After 30 years of providing support to thousands of farmers around the state, the University of California’s Small Farm Program (SFP) will close at the end of this month.
The decision came as part of an effort to address a $9 million budget shortfall within the university’s division of Agriculture and Natural Resources in the upcoming year.
Though the advisers will continue to receive funding, the program will lose its support staff who are responsible for writing and managing grant proposals, said the program’s director Shermain Hardesty.
“Since 2000, we have generated $2.2 million in grants which is used to fund advisers’ research and most of our workshops,” she said. “The advisers will lose a lot of their support which means that they will be much more limited in their work and in communicating with farmers in their area.”
Hardesty said she was surprised that SFP was cut completely as most of the other programs in the division received only 20 percent cuts in their funding.
“I expected the same thing to happen to us so I was pretty shocked that we were cut altogether,” she said. “We weren’t given a reason for why this decision was made.”
Barbara Allen-Diaz, the assistant vice president of programs for the division, said the decision to cut the program came as part of a lengthy consolidation process.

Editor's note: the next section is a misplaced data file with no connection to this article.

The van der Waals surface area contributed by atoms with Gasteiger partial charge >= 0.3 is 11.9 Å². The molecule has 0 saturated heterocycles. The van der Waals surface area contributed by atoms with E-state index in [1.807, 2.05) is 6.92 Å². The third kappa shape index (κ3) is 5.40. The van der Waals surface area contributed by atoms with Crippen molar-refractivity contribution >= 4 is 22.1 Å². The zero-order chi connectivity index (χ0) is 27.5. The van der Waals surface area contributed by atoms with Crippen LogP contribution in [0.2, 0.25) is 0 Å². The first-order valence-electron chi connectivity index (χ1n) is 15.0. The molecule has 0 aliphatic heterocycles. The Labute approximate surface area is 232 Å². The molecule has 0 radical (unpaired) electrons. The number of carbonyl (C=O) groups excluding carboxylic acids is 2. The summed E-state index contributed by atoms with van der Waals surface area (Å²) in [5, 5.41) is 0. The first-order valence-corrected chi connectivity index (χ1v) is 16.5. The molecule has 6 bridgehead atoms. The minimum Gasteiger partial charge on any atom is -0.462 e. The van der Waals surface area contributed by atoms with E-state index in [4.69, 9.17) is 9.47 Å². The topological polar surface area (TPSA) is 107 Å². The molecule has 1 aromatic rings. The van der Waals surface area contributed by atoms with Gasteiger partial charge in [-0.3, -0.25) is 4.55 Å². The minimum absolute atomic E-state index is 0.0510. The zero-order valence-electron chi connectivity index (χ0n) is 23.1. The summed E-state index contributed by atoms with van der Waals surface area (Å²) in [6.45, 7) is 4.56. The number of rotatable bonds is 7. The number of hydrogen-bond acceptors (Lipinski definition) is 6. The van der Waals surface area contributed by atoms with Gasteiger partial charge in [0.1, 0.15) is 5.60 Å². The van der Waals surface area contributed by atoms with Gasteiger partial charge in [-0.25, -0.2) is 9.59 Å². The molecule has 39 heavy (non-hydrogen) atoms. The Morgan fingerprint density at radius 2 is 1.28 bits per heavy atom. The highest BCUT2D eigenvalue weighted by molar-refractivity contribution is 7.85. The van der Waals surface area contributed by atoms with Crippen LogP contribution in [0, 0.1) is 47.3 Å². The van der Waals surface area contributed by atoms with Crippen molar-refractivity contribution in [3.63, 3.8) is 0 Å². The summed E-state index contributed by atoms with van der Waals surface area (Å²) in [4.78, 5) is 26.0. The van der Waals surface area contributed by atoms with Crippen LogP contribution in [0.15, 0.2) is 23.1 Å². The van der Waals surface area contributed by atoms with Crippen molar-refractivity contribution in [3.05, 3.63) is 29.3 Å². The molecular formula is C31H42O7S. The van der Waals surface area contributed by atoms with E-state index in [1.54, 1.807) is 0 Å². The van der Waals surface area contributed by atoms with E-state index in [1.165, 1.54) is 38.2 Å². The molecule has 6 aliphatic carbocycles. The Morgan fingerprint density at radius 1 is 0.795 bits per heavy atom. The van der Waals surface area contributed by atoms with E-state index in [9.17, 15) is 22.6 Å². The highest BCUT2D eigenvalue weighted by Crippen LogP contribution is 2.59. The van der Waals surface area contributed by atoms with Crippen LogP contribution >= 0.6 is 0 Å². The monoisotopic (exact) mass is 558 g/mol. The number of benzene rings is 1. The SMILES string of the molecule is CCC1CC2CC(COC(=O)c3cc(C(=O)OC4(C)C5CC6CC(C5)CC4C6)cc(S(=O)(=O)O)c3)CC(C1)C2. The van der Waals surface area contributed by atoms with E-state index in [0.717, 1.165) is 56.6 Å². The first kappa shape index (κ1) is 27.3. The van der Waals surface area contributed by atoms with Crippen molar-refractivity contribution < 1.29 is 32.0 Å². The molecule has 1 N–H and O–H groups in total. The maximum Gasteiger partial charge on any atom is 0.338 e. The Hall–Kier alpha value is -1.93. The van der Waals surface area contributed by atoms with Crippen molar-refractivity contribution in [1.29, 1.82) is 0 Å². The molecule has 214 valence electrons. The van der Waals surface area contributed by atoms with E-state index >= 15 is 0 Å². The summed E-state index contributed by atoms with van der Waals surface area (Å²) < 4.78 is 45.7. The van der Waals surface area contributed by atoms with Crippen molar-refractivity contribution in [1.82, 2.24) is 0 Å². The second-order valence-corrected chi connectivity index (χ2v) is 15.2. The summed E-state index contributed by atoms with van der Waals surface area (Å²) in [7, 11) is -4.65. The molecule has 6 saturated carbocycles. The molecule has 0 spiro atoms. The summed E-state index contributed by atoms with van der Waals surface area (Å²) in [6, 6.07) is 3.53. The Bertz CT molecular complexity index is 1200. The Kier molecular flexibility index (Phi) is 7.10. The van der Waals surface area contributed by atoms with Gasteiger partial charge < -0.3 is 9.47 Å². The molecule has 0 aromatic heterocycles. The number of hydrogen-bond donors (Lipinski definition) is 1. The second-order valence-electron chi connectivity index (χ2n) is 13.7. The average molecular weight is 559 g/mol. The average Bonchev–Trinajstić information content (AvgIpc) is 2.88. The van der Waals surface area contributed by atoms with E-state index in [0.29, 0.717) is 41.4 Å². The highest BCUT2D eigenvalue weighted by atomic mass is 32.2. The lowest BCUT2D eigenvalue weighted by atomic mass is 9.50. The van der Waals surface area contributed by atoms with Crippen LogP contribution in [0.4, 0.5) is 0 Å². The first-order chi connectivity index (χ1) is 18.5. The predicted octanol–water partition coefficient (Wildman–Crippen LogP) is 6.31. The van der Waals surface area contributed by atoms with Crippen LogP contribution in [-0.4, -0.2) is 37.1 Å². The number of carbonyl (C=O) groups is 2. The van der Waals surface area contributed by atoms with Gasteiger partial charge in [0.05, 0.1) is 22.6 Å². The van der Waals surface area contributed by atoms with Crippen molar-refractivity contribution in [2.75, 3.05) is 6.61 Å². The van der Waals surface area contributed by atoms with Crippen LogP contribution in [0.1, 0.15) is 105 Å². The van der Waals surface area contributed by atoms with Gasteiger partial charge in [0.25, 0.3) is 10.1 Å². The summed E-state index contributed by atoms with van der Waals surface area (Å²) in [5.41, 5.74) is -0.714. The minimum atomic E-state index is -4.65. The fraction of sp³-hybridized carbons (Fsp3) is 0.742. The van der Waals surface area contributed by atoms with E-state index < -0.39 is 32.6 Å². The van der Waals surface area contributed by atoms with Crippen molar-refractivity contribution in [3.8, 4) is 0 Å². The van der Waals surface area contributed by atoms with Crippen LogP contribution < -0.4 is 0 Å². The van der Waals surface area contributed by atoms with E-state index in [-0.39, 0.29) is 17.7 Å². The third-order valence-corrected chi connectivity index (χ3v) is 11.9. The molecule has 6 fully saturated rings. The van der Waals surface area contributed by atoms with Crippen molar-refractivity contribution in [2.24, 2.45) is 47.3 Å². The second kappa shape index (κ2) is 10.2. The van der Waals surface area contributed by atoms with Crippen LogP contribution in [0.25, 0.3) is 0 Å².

“The budget cuts mean that we can no longer afford to have independent, stand-alone administrative units,” she said. “We plan to eventually consolidate all units, but we could not do everything simultaneously.”
Though the administrative support staff will be cut, Allen-Diaz said advisers will retain their positions.
“People will lose their jobs, but with these enormous cuts, it can’t be helped,” she said. “Over 90 percent of our state funding is tied up in personnel and when you have a 20 percent cut, people are affected. These decisions did not come lightly and none of us are looking forward to the state budget for the next year.”
Over 85 percent of California’s farms classify as small, meaning they bring in an annual revenue of less than $250,000. Many of these farmers often struggle to compete with their larger counterparts, said Hardesty.
“Small farmers don’t have the resources to get the assistance they need,” Hardesty said. “They can’t afford to pay consultants for advice on pest control or putting together a business plan and our program provides these resources.”
In addition to providing assistance with marketing techniques and educational programs, SFP also maintains advisers in eight counties throughout the state that conduct research on the specialty and emerging crops that help small farms survive.
“Small farmers really can’t compete with large farmers on basis of price – they simply have higher production costs per acre,” Hardesty said. “In order to compete, small farmers focus more on specialty or ‘niche’ crops that are ignored by larger farmers.”
This emphasis on specialty crops has led to the propagation of many unique crops within the state such as Sichuan peppercorns and dragon fruit.
It has also meant the introduction of crops previously deemed impossible to grow in California.
For example, a decade ago, experts were critical of farm adviser Manuel Jimenez’s efforts to introduce early season blueberries to the state.
“I was told over and over ‘you can’t grow blueberries here,'” he said. “Many people thought it wasn’t possible because blueberries have a high chill requirement and need acidic soil.'”
Jimenez was persistent in his research. Today, California produces $30 million a year in blueberry crops.
“If a student has ever bought blueberries at their local farmers market, they have the small farm program to thank,” Hardesty said.
ERICA LEE can be reached at email@example.com.